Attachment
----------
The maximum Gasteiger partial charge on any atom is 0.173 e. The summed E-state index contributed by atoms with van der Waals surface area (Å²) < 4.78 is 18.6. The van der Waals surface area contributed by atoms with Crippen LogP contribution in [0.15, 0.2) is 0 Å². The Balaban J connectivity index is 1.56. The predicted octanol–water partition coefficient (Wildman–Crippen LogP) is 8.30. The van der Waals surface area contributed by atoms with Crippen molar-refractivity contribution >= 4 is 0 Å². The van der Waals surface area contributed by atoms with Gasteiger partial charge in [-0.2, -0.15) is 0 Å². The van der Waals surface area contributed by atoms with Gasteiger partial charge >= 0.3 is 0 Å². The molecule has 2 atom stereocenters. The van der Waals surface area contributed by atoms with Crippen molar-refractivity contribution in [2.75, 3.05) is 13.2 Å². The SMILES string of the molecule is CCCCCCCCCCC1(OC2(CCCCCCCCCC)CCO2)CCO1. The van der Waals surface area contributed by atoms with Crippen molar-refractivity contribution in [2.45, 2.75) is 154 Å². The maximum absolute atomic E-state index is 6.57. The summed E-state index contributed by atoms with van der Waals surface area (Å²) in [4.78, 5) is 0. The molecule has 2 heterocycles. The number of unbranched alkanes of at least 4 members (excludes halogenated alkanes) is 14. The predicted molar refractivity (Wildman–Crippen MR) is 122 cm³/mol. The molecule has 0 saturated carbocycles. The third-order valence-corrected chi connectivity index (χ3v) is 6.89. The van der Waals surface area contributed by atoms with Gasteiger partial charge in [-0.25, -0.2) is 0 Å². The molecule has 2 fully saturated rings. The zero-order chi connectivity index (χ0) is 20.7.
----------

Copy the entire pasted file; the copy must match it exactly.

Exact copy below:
The maximum Gasteiger partial charge on any atom is 0.173 e. The summed E-state index contributed by atoms with van der Waals surface area (Å²) < 4.78 is 18.6. The van der Waals surface area contributed by atoms with Crippen LogP contribution in [0.15, 0.2) is 0 Å². The Balaban J connectivity index is 1.56. The predicted octanol–water partition coefficient (Wildman–Crippen LogP) is 8.30. The van der Waals surface area contributed by atoms with Crippen molar-refractivity contribution >= 4 is 0 Å². The van der Waals surface area contributed by atoms with Gasteiger partial charge in [-0.2, -0.15) is 0 Å². The van der Waals surface area contributed by atoms with Gasteiger partial charge >= 0.3 is 0 Å². The molecule has 2 atom stereocenters. The van der Waals surface area contributed by atoms with Crippen molar-refractivity contribution in [2.75, 3.05) is 13.2 Å². The SMILES string of the molecule is CCCCCCCCCCC1(OC2(CCCCCCCCCC)CCO2)CCO1. The van der Waals surface area contributed by atoms with Crippen molar-refractivity contribution in [2.45, 2.75) is 154 Å². The maximum absolute atomic E-state index is 6.57. The summed E-state index contributed by atoms with van der Waals surface area (Å²) in [4.78, 5) is 0. The molecule has 2 heterocycles. The number of unbranched alkanes of at least 4 members (excludes halogenated alkanes) is 14. The predicted molar refractivity (Wildman–Crippen MR) is 122 cm³/mol. The molecule has 0 saturated carbocycles. The third-order valence-corrected chi connectivity index (χ3v) is 6.89. The van der Waals surface area contributed by atoms with Gasteiger partial charge in [-0.25, -0.2) is 0 Å². The molecule has 2 fully saturated rings. The zero-order chi connectivity index (χ0) is 20.7.